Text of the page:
This step is crucial. Before refactoring our code, test cases MUST be in place. In this case, we write backward compatible code to ensure all references to the classes/functions/constants are still working.

In __init__.py, we shall redefine the class/method signatures:

The __init__.py is incomplete for now. We will revisit the file later. Next, we write a test case to make sure we can still import the package as if we are importing the old package.

This is a simple test case, you may notice some backward compatibility issues are not caught in the test case.

Step 2: Reorganizing Package Structure

This section gives you an idea on how you can reorganize your Python package. Let’s revisit the config.py we have:

Can you spot what’s wrong here? It is messy, there are constants, helpers, duplicated codes in a single file. When the code in config.py grows larger, it will become increasing difficult to navigate within. With this messy structure, you are breeding a spot for circular dependency, hidden coupling and refining the recipe for the tastiest spaghetti code.

How can you reorganize config.py? To me, separation of concerns comes across my mind. The following structure is often considered a good practice to structure Python package (this structure is used in Django as well).

config/
├── abstracts.py    # All the abstract classes should live here
├── constants.py    # All the constants should live here
├── exceptions.py   # All custom exceptions should live here
├── helpers.py      # All helpers should live here
├── __init__.py     # All backward compatible code in here
├── mixins.py       # All mixins goes to here
├── serializers.py  # All common serializers goes to here
└── tests.py        # All `config` related tests should live here

Let’s revisit our config.py before refactoring and identify where the individual piece of code should reside.

After refactoring, config.py should become a Python package config with a __init__.py in it.

utils/
├──config.py        # To be removed
└──config/
├── constants.py   
├── helpers.py   
├── __init__.py  
└── tests.py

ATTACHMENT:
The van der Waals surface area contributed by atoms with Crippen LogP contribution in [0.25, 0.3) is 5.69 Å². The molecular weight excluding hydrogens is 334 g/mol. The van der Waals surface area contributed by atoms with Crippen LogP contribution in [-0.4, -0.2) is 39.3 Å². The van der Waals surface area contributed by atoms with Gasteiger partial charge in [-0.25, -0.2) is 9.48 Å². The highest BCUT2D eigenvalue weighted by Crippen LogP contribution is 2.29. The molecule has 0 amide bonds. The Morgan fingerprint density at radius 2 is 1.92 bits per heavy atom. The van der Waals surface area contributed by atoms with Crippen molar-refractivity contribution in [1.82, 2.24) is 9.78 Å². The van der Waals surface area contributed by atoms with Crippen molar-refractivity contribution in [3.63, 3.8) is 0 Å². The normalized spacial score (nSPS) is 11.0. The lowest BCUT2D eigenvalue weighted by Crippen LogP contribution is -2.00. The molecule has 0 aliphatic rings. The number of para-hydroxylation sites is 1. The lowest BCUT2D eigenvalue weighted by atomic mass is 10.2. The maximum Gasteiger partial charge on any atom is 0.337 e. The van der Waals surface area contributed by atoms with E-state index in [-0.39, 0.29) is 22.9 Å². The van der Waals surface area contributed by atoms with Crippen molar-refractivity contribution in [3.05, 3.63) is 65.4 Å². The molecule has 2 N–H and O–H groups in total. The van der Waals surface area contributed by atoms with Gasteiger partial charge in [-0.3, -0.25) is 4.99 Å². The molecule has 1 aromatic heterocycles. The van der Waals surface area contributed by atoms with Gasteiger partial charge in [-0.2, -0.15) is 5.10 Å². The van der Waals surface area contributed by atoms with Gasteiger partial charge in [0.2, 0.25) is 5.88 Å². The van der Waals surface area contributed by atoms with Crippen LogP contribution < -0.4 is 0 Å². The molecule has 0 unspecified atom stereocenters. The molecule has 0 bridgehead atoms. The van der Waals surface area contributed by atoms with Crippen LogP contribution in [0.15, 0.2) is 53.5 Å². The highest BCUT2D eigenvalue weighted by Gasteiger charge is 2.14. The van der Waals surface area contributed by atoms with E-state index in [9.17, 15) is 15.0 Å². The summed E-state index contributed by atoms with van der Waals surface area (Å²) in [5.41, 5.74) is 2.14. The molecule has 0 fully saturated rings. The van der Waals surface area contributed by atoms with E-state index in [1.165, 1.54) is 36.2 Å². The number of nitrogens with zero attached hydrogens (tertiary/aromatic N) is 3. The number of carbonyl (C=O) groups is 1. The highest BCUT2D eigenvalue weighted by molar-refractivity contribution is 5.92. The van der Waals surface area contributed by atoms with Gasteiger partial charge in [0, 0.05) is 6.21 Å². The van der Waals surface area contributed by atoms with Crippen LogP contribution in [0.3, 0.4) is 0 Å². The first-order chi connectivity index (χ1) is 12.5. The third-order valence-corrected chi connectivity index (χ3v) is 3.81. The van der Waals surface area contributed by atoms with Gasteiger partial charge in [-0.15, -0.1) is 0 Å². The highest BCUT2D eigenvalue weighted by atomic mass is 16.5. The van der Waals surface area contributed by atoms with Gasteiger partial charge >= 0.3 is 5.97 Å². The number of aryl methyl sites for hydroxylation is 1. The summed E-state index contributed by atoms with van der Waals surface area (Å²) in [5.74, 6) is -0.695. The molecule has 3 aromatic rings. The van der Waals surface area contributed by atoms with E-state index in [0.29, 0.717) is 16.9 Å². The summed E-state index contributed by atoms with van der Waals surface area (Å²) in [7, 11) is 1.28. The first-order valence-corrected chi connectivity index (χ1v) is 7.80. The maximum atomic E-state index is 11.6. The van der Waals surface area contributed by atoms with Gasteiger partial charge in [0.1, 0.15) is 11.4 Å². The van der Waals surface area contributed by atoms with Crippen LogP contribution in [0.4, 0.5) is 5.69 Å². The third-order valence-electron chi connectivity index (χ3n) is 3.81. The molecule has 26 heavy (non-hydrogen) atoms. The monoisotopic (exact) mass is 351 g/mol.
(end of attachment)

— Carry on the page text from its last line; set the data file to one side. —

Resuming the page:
In utils.config.constants:

In utils.config.helpers:

Step 3: Eliminate and Merging Duplicates

In utils.config.helpers, there are 2 similar methods/functions get_logging_level() and ConfigHelper()._get_logging_level(). Assuming both implementations are identical, it means we have to find a best place to host the function.

In this case, I remove the standalone get_logging_level() and keep the one in ConfigHelper.

Hierarchy of Decomposed ConfigHelper

Hierarchy of Decomposed ConfigHelper

We host our AbstractBaseConfigHelper in abstracts.py:

In mixins.py:

In helpers.py:

ConfigHelper is now decomposed into multiple classes and mixins.

Step 5: Complete Our Backward Compatibility Code

In Step 1, we added some code in __init__.py. However, it is largely incomplete. Let’s revisit the file:

Notice that the bridge between the code above and our newly organized config package is still missing. To establish the bridge, we edit our __init__.py into:

Step 6: Notify The Developer

Up to Step 5, our config is properly refactored. However, we need to keep the developers notified about the change. Is there any straightforward way? Yes. We can emit a warning message whenever a developer is trying to import an obsolete function/class/method. For example, we annotate the old functions/classes/methods with decorators:

In our __init__.py, we add decorator like this:

After Restructuring

After restructuring our Python package, we run our test case and make sure it’s all passed.

Conclusion

Up to this point, you should be able to understand the quality of your code base, understand the concept of refactoring, identify the need of refactoring, and understand how can one restructure/reorganize a Python package.

First published on 2018-11-20

Republished on Hackernoon